What does Docker provide if not virtualization?

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Let me start by saying this is absolutely not a Docker bashing article. I actually love Docker, and I think it is an outstanding piece of software that will have great success. But I have to confess, I’m not sure that it deserves the virtualization moniker that so many in the industry are hanging on it.

Now before you start rounding up a virtual posse to excoriate me in the comments section for blasphemy, or heresy, hear me out.

First of all, I think, it is important to realize that often times in technology, especially leading edge technologies, it can be difficult for everyone to agree on a common definition of most any word. This is especially true in the cloud and virtualization vernacular. Generally speaking, for me, and for the context of this discussion, virtualization refers to the abstraction of a service(s) provided by an entity so that it can be consumed in a manner consistent with what the consuming entity expects, regardless of the characteristics of the entity providing the service. Or to say it in another manner: virtualization is the act of isolating the consumers of a service from the providers of a service in such a way so that each can maintain their native manner of interaction. This abstraction can be through simulation, emulation, translation, or another means, but the key function is making something, appear as something else, so it can be used.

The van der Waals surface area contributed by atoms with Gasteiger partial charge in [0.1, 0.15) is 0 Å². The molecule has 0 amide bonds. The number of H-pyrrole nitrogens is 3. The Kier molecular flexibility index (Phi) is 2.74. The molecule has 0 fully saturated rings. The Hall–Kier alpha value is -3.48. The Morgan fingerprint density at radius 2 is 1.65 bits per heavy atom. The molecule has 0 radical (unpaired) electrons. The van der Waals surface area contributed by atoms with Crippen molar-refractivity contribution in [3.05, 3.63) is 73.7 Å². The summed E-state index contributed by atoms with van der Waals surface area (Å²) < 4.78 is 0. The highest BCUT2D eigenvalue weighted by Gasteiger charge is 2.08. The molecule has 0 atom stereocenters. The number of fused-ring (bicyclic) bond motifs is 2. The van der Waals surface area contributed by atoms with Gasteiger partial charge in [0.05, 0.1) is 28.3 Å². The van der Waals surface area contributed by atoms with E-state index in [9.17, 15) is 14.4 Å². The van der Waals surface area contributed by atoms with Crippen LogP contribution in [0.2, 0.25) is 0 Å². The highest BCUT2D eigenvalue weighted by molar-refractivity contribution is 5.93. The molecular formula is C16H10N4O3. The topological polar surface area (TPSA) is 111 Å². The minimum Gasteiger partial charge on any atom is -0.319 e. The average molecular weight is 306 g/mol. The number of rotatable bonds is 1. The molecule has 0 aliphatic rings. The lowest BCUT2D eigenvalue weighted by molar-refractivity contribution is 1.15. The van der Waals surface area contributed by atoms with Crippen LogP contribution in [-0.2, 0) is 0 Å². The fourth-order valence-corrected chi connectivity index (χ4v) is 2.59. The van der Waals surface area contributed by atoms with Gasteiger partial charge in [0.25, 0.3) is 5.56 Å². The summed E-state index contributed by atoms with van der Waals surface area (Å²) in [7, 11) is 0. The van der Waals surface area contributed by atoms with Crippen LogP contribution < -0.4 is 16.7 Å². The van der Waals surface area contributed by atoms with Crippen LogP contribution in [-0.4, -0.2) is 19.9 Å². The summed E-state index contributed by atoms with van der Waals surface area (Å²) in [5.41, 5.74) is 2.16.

For example, a hypervisor allows multiple discrete operating systems to consume a single physical server by abstracting the services provided by the server (CPU, Memory, Disk, etc) in such a way, that each operating system is oblivious to the true underlying characteristics of the server. It is that key functionality, of abstracting services, that Docker is lacking that stops me from bestowing the title of virtualization to it.

Many of you may very well be thinking right now, "Docker does provide virtualization to applications. It virtualizes the operating system for them." My response is to submit, respectfully, that Docker doesn’t actually abstract or virtualize anything. It is a software package that manages several, normally discrete, Linux features, in a manner so that they all work cooperatively to provide a given functionality. Docker, unlike say a Hypervisor, doesn’t isolate away or abstract services to a consumer. Docker, not so simply, serves as a conductor to orchestrate all the various services together and have them work cooperatively. It is even valid to go so far as to say that Docker isn’t a required component of providing the service that the application consumes.

Now having said that, I should add that even though I feel like I’m a fairly advanced administrator, I could not even imagine taking on the tasks that Docker performs in manual process. It is simply too daunting of a task, due to the plethora of dependencies, lack of understanding all of the features being used, and lack of robustness in the management tools. To those that would offer "Just write a script," I would respond with "Why, when Docker does it for us?"

Docker really is, in my opinion, a great piece of software. I will confess that I haven’t reviewed the code, I’m not a developer. My job, if you will indulge an oversimplification, is to make things work. Docker does that, and it seems to do so in a very efficient, logical, and productive manner. I am very excited about the future of Docker and how the functionality (or services) that it orchestrates will impact not only development, but also operations and engineering teams within an organization.